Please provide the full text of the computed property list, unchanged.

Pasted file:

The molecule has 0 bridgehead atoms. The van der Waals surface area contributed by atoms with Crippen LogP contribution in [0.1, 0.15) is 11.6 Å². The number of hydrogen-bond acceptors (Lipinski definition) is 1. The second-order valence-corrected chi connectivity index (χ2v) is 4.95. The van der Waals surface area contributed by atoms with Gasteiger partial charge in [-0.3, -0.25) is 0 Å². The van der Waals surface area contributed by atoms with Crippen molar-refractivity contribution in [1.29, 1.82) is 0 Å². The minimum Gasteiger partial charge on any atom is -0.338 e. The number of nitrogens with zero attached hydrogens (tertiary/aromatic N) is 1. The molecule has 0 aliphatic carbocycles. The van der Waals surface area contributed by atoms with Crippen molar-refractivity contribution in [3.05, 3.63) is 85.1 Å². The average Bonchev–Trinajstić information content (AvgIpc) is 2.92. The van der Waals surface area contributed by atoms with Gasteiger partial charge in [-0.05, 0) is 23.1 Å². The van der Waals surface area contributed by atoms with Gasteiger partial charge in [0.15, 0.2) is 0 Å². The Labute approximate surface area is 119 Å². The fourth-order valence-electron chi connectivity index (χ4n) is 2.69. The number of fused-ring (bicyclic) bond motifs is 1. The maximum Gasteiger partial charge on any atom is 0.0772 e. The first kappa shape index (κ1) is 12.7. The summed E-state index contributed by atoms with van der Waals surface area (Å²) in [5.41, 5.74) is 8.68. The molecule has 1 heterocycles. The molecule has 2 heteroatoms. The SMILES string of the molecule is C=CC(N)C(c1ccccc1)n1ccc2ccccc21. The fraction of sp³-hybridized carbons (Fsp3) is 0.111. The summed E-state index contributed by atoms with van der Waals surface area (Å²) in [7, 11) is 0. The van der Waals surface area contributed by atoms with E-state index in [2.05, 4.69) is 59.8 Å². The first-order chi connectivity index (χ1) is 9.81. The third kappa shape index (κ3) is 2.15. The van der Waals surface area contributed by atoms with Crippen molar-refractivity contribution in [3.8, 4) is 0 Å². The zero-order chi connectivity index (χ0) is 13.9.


The molecule has 0 bridgehead atoms. The van der Waals surface area contributed by atoms with Crippen LogP contribution in [0.1, 0.15) is 11.6 Å². The number of hydrogen-bond acceptors (Lipinski definition) is 1. The second-order valence-corrected chi connectivity index (χ2v) is 4.95. The van der Waals surface area contributed by atoms with Gasteiger partial charge in [-0.3, -0.25) is 0 Å². The van der Waals surface area contributed by atoms with Crippen molar-refractivity contribution in [1.29, 1.82) is 0 Å². The minimum Gasteiger partial charge on any atom is -0.338 e. The number of nitrogens with zero attached hydrogens (tertiary/aromatic N) is 1. The molecule has 0 aliphatic carbocycles. The van der Waals surface area contributed by atoms with Crippen molar-refractivity contribution in [3.05, 3.63) is 85.1 Å². The average Bonchev–Trinajstić information content (AvgIpc) is 2.92. The van der Waals surface area contributed by atoms with Gasteiger partial charge in [-0.05, 0) is 23.1 Å². The van der Waals surface area contributed by atoms with Gasteiger partial charge in [0.15, 0.2) is 0 Å². The Labute approximate surface area is 119 Å². The fourth-order valence-electron chi connectivity index (χ4n) is 2.69. The number of fused-ring (bicyclic) bond motifs is 1. The maximum Gasteiger partial charge on any atom is 0.0772 e. The first kappa shape index (κ1) is 12.7. The summed E-state index contributed by atoms with van der Waals surface area (Å²) in [5.41, 5.74) is 8.68. The molecule has 1 heterocycles. The molecule has 2 heteroatoms. The SMILES string of the molecule is C=CC(N)C(c1ccccc1)n1ccc2ccccc21. The fraction of sp³-hybridized carbons (Fsp3) is 0.111. The summed E-state index contributed by atoms with van der Waals surface area (Å²) in [7, 11) is 0. The van der Waals surface area contributed by atoms with E-state index in [2.05, 4.69) is 59.8 Å². The first-order chi connectivity index (χ1) is 9.81. The third kappa shape index (κ3) is 2.15. The van der Waals surface area contributed by atoms with Crippen molar-refractivity contribution in [3.8, 4) is 0 Å². The zero-order chi connectivity index (χ0) is 13.9.